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Where The Wild Things Are (2009)

Max Records, Where the Wild Things Are | Where The Wild Things Are
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Where The Wild Things Are
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Where The Wild Things Are

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Details Release Date: Oct 16, 2009; Rated: PG; Length: 100 Minutes; Genres: Action/Adventure, Kids and Family; With: James Gandolfini, Catherine O'Hara and Max Records; Distributor: Warner Bros.

STARRING Max Records, Catherine Keener, Mark Ruffalo
WRITTEN BY Spike Jonze, Dave Eggers
DIRECTED BY Spike Jonze

When Max Records auditioned for the role of Max, the precocious boy in a dirty white wolf suit who sails to an island full of fearsome horned monsters and becomes their even more fearsome king, he arrived with one advantage — and it wasn't his first name. ''I had memorized all the lines,'' says the now-12-year-old acting novice from Portland, Ore. ''I was totally obsessed with the book, like from the age of half a year old to, like, 4. So I was really familiar with it.'' (Ah, the perspective of youth.) Of course, Maurice Sendak's 1963 kid-lit masterpiece is a picture book containing just 10 sentences. But Records clearly has a deep feel for the material. ''It's not moralistic or patronizing. It's not 'Johnny did something bad and had to apologize.' It's about being a kid. It's just real.''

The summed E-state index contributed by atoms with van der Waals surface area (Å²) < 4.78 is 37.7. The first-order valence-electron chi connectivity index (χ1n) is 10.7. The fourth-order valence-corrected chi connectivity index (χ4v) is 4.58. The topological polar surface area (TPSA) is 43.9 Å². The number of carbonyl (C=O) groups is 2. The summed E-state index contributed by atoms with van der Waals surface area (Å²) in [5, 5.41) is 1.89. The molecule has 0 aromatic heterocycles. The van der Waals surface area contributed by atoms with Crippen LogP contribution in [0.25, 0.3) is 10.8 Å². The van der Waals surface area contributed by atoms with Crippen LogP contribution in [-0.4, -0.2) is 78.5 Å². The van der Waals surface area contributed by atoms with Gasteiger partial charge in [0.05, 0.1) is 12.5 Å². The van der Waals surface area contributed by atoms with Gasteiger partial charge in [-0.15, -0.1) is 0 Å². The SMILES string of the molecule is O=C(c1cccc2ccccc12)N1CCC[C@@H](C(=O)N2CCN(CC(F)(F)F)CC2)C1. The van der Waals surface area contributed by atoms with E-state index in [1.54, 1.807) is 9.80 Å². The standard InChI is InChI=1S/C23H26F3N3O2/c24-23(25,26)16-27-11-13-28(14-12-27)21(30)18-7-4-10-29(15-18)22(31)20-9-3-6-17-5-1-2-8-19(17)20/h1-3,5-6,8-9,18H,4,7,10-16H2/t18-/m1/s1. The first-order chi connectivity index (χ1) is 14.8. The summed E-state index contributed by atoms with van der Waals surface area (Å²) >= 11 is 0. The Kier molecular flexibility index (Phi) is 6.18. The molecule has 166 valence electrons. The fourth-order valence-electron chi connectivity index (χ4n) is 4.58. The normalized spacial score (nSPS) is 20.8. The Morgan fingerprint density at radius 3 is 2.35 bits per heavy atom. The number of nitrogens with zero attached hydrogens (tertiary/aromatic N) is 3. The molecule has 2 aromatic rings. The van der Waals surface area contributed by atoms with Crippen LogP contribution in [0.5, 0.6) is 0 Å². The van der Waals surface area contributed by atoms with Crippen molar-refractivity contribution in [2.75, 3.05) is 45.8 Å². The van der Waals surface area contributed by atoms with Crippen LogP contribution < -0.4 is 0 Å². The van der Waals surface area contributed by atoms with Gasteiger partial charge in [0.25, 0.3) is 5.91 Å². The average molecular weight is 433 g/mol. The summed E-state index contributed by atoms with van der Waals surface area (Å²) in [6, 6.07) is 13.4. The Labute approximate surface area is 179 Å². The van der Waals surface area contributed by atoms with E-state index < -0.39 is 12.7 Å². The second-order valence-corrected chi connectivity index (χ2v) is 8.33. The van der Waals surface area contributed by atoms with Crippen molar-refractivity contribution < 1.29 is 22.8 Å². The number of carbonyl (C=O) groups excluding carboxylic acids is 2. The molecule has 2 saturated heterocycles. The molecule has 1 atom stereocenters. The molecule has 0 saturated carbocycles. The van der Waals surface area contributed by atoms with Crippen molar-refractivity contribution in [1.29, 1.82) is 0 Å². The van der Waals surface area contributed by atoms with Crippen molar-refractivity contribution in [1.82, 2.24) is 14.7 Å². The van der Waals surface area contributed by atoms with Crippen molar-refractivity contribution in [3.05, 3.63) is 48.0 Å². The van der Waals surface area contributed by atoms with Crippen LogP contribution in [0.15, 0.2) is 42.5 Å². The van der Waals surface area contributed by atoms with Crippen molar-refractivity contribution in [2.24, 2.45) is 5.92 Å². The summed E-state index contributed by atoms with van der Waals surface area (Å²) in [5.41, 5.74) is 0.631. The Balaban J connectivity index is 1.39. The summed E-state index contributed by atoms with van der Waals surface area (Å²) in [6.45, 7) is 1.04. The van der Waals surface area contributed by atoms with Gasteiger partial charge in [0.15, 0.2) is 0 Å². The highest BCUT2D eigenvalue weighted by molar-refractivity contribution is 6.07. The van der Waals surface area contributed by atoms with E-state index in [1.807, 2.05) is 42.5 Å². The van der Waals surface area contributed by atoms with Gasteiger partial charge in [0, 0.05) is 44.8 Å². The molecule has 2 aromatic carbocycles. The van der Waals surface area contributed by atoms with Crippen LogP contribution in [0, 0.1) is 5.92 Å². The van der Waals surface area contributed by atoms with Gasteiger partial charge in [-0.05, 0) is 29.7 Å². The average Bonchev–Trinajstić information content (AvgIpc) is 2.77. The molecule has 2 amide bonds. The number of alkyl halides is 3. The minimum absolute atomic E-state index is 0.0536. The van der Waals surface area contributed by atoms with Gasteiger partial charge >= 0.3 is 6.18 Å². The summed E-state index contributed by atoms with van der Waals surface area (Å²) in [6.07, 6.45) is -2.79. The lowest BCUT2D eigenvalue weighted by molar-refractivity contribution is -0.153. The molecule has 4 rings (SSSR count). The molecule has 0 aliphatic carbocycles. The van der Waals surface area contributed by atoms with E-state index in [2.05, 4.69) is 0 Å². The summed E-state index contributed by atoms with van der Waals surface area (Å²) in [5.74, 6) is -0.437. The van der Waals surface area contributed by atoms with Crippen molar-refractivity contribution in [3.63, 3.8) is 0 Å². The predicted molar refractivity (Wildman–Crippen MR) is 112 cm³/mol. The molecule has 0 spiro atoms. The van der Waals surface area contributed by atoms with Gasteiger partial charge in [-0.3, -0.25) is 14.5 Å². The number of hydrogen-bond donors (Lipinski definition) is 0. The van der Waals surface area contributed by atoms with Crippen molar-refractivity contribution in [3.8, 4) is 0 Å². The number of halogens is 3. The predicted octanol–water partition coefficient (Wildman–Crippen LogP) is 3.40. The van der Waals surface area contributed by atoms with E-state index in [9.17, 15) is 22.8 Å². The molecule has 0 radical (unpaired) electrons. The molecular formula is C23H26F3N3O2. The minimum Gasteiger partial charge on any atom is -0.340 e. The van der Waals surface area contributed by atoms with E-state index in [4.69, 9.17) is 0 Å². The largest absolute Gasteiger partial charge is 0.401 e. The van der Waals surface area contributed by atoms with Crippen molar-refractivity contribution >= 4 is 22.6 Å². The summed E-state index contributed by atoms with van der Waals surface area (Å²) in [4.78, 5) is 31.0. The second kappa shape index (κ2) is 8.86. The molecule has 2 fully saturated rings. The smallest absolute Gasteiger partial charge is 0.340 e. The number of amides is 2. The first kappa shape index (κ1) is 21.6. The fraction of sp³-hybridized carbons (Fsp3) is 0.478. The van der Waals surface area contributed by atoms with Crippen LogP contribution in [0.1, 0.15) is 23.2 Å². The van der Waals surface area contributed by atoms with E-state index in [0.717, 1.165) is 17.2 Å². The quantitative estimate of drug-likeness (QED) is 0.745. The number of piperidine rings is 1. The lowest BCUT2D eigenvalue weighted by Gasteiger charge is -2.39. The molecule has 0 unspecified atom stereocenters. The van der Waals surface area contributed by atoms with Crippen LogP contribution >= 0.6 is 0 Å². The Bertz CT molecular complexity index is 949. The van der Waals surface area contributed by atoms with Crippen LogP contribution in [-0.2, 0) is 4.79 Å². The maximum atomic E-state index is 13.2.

Spike Jonze, the auteur behind Adaptation and Being John Malkovich, says he initially balked when offered the project more than a decade ago — by no less than Sendak himself. ''I felt it was just so perfect in the form in which it already existed,'' says Jonze. ''I didn't know what more you'd add to flesh it into a movie, or even why you would want to add to it.'' He's reluctant to share too many details, but says his live-action adaptation elaborates on the world of the wild things as well as Max's relationship with his mom (Catherine Keener) and her boyfriend (Mark Ruffalo).

Jonze began shooting in 2006, but by 2008 the movie was not yet finished and there were reports that Warner Bros. wanted the whole thing reshot. Not true, says Jonze and producer Vincent Landay, though both admit the production was a long, challenging process — from finding a naturalistic way to depict the fantasy world (''I wanted everything to feel like it had really happened, not fabricated with CGI,'' says Jonze) to filming in the remote wilderness of Australia to getting emotionally resonant performances from Records, the puppet monsters, and the voice cast (including James Gandolfini and Forest Whitaker). Laughs Jonze, ''We made it really, really hard on ourselves.''

Originally posted Aug 21, 2009 Published in issue #1061-1062 Aug 21, 2009 Order article reprints